An opposition MP has called Prime Minister Kaja Kallas' (Reform) political statement made before the Riigikogu Tuesday "disappointing." Kallas addressed the ongoing energy price crisis in her speech.
The MP, Riina Sikkut (SDE), told ETV news show "Aktuaalne kaamera" (AK) Tuesday that: "The political statement we heard today was a complete disappointment."
"Much of the Prime Minister's statement sounded like a lecture to [economic affairs minister] Taavi Aas on what the state should do as strategic choices in energy policy," Sikkut, a former health minister and tipped as a potential future party leader, continued.
The sharp rise in energy prices which started last Autumn and has seen electricity and natural gas record prices set and re-set had been a shock to everyone, while not everyone will be able to shoulder such high costs.
Jaanus Karilaid, chair of the Center Party Riigikogu group, Reform's coalition partner, Center, told AK that: "The Center Party has repeatedly signaled over the past week that they want a more comprehensive and support package for businesses and also for private consumers."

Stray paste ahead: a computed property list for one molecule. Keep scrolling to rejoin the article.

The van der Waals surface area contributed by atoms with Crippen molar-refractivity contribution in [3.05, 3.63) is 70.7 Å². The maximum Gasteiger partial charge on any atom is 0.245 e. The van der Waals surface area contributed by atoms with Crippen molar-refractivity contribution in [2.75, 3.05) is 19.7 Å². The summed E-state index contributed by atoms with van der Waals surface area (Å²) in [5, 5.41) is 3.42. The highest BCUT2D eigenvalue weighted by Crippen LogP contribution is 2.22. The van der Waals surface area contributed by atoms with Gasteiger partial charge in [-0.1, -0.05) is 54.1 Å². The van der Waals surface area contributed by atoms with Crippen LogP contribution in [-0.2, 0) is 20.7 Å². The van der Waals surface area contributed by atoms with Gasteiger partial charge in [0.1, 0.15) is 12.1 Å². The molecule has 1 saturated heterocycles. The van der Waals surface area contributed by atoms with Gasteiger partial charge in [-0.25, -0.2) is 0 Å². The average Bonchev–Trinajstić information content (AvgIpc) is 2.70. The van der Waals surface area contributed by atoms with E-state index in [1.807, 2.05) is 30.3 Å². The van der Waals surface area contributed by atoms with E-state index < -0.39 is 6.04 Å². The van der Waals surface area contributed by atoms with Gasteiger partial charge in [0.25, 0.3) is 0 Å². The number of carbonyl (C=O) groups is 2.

"Unfortunately, the prime minister's statement did not focus on that," he added.
Much of the disagreement between Reform and Center on how to solve the crisis relates to shorter-term policy, he added, rather than long-range measures.
Kallas' Tuesday statement focused mostly on the latter, including focusing on renewables, particularly hydro-electric power, and also nuclear energy and co-generation plants.
Kallas, who had reportedly met with energy industry chiefs Thursday afternoon after leaving energy policy completely off the agenda at the regular cabinet meeting earlier that day, also said the current EU Emissions Trading System (ETS), also known as the CO2 quota mechanism, is in need of improvement.
The coalition council, comprising both parties, has met both on Monday and Tuesday this week, but has so far failed to reach substantive agreement.
Kallas also said that the period of low electricity prices prior to the crisis had engendered complacency when the need to conserve energy had not been a priority.
"But the truth remains that the cheapest electricity is electricity saved. That's why we need to look at how we can help people help themselves. That requires both energy-saving measures and measures to build small-scale production to meet our needs," he added.
Editor: Andrew Whyte